INDY ON EMPTY
RESCHEDULED 500 IS SUNDAY, BUT WITHOUT FANS INSIDE, RACE HAS NO REAL WINNERS
INDIANAPOLIS — It’s almost race weekend, and the tiny enclave of Speedway looks virtually barren. The usually colorful campgrounds and parking lots are empty — green grass untouched and white gravel undisturbed. Absent are the familiar sweet smells of food staples such as turkey legs and deep fried Oreos. The traditional signs welcoming race fans to town are missing, as are the lawn chairs along the berm of Crawfordsville Road in the shadow of Indianapolis Motor Speedway.
The 104th running of the Indianapolis 500 is Sunday, weather permitting. For the surrounding community of Speedway, which bills itself as the racing capital of the world, many residents will be watching from home because of the coronavirus pandemic, and they are filled with sadness.
“It’s been one of the most constant things in my life, and I look forward to it every year, just the race itself,” said Tom Beaudry, a longtime racing vendor who can hear the roar of the engines from his backyard. “I haven’t missed one since I was 5. You know, it’s bittersweet hearing them running — knowing they’re running and knowing you can’t go inside.”
Inside the historic speedway are grandstands with 232,000 seats now covered in red stickers reading “Do not use.” With suites and infield crowds, the race is generally considered the largest single-day sporting event in the world each year, with more than 300,000 in attendance.
This weekend, it will be zero.
New speedway owner Roger Penske couldn’t wait to show the fans what he’d done to the place after buying it and pouring millions of dollars into renovations this spring. Now the grand reopening has been rescheduled until at least October, or more likely May, when the Indy 500 is usually run.
Nearby restaurants, hotels and other small businesses have lost tens of thousands of dollars, and the patio parties that are all the rage in Speedway were put off.
IndyCar drivers and team owners don’t like the deafening sound of silence, either. A.J. Foyt, one of three four-time race winners, called the fanless qualifying weekend lonely. Tony Kanaan, the 2013 winner from Brazil who drives for Foyt, described the unfettered strolls through Gasoline Alley eerie. Even two-time world champion Fernando Alonso of Spain, who will make his second 500 start from the No. 26 qualifying spot, finds the empty seats discombobulating.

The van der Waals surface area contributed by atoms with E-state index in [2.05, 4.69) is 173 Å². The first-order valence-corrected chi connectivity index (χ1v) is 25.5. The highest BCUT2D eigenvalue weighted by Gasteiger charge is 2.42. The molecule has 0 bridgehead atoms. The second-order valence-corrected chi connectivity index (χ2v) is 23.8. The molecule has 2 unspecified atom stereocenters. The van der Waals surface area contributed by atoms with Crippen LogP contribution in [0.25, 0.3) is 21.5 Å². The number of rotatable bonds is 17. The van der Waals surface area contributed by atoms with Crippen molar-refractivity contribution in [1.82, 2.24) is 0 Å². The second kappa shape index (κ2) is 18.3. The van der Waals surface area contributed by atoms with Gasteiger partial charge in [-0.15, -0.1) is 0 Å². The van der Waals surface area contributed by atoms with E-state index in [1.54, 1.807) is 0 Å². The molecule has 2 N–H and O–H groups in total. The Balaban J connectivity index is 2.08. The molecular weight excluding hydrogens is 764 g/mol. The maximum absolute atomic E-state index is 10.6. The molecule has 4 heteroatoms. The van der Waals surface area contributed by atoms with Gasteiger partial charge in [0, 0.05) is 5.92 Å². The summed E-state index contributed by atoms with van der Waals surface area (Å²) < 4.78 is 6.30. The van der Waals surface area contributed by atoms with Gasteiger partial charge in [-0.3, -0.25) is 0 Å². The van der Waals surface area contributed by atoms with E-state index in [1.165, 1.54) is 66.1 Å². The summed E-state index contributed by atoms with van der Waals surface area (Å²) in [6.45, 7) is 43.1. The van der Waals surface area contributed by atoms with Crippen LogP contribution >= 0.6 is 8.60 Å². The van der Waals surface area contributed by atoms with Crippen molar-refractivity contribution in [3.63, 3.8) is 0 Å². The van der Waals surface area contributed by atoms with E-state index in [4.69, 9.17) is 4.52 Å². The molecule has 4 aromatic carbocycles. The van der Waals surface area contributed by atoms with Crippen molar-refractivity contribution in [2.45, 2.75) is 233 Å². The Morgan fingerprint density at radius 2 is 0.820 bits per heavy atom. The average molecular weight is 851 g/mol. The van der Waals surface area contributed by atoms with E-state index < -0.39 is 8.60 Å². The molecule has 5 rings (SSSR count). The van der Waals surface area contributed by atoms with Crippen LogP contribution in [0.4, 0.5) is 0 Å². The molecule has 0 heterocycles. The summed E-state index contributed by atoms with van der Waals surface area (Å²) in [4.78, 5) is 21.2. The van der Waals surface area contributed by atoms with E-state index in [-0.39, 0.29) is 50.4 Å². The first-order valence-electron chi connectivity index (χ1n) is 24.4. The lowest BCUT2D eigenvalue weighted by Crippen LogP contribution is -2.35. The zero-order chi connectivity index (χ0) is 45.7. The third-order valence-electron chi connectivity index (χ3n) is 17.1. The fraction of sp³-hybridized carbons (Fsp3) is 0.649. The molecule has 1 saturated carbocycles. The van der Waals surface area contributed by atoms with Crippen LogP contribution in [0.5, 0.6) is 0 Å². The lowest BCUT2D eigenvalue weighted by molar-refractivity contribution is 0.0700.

“When you’re out there running, you almost have the feeling that you’re testing — most of the guys have done that here,” Alonso said. “But that was a very strange feeling for me because it was the first time I’ve done that here.”
Penske moved the race from its traditional Memorial Day weekend slot to late August, fully believing some fans would be able to attend. On Aug. 4, he backtracked, and ever since, IMS president Doug Boles has been inundated with hundreds of requests for exceptions. He has heard from ticket-holders hoping to attend their 75th consecutive race, people such as Beaudry who haven’t missed a race since they were toddlers, and those with terminal illnesses.
“It’s been the most difficult part of this,” Boles said, and then paused. “It’s heartbreaking. For many people, it’s one of the most important things they do all year, and I’m one of them.”
Financially, the consequences could be even worse — and not just for small businesses or those who earn extra cash by parking cars and campers in their front yards..
IndyCar CEO Mark Miles said one study he has seen called the impact of the 500 the equivalent of “having a Super Bowl in Indianapolis every year.” Closer to home, Speedway High School’s booster clubs and the town’s public library all use race weekend as their primary fundraisers.
The race’s most loyal fans may be getting at least some good news. Boles is expected to give those expecting their personal streaks of attending consecutive races a dispensation Friday by declaring only the May races count.
Others, like Beaudry, have another plan. He intends to set up his souvenir stand outside the track, between turns 1 and 2 where about 100 people congregated with Boles for qualifying last weekend. No, it won’t be the same Indy 500 — but it will still be memorable.
“I know my streak won’t be broken because I’ll be there,” Beaudry said. “I might not be inside, but I’ll know I was there.” ✶
The entrance to Indianapolis Motor Speedway is eerily devoid of fans this week.